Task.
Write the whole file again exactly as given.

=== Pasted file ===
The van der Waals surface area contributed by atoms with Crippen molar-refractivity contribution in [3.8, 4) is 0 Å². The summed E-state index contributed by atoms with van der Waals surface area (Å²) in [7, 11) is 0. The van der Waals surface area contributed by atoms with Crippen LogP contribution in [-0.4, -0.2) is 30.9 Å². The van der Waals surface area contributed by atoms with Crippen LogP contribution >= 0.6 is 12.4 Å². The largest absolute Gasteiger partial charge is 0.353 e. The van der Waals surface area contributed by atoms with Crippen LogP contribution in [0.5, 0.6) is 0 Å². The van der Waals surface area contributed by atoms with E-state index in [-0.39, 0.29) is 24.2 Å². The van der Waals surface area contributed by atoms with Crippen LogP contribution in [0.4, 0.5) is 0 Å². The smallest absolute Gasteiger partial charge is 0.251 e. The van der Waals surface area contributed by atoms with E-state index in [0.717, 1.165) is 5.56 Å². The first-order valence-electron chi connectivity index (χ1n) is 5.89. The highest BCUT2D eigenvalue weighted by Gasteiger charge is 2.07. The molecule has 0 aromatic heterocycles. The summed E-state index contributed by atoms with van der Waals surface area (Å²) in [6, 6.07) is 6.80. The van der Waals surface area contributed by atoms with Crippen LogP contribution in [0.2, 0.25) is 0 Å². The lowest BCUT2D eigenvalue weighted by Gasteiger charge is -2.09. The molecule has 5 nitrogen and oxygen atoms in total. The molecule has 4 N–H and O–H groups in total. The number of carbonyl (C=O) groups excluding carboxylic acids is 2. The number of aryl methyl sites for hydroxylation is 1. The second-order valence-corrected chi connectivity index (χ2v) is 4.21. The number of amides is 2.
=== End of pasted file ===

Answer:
The van der Waals surface area contributed by atoms with Crippen molar-refractivity contribution in [3.8, 4) is 0 Å². The summed E-state index contributed by atoms with van der Waals surface area (Å²) in [7, 11) is 0. The van der Waals surface area contributed by atoms with Crippen LogP contribution in [-0.4, -0.2) is 30.9 Å². The van der Waals surface area contributed by atoms with Crippen LogP contribution >= 0.6 is 12.4 Å². The largest absolute Gasteiger partial charge is 0.353 e. The van der Waals surface area contributed by atoms with Crippen LogP contribution in [0.5, 0.6) is 0 Å². The van der Waals surface area contributed by atoms with E-state index in [-0.39, 0.29) is 24.2 Å². The van der Waals surface area contributed by atoms with Crippen LogP contribution in [0.4, 0.5) is 0 Å². The smallest absolute Gasteiger partial charge is 0.251 e. The van der Waals surface area contributed by atoms with E-state index in [0.717, 1.165) is 5.56 Å². The first-order valence-electron chi connectivity index (χ1n) is 5.89. The highest BCUT2D eigenvalue weighted by Gasteiger charge is 2.07. The molecule has 0 aromatic heterocycles. The summed E-state index contributed by atoms with van der Waals surface area (Å²) in [6, 6.07) is 6.80. The van der Waals surface area contributed by atoms with Crippen LogP contribution in [0.2, 0.25) is 0 Å². The lowest BCUT2D eigenvalue weighted by Gasteiger charge is -2.09. The molecule has 5 nitrogen and oxygen atoms in total. The molecule has 4 N–H and O–H groups in total. The number of carbonyl (C=O) groups excluding carboxylic acids is 2. The number of aryl methyl sites for hydroxylation is 1. The second-order valence-corrected chi connectivity index (χ2v) is 4.21. The number of amides is 2.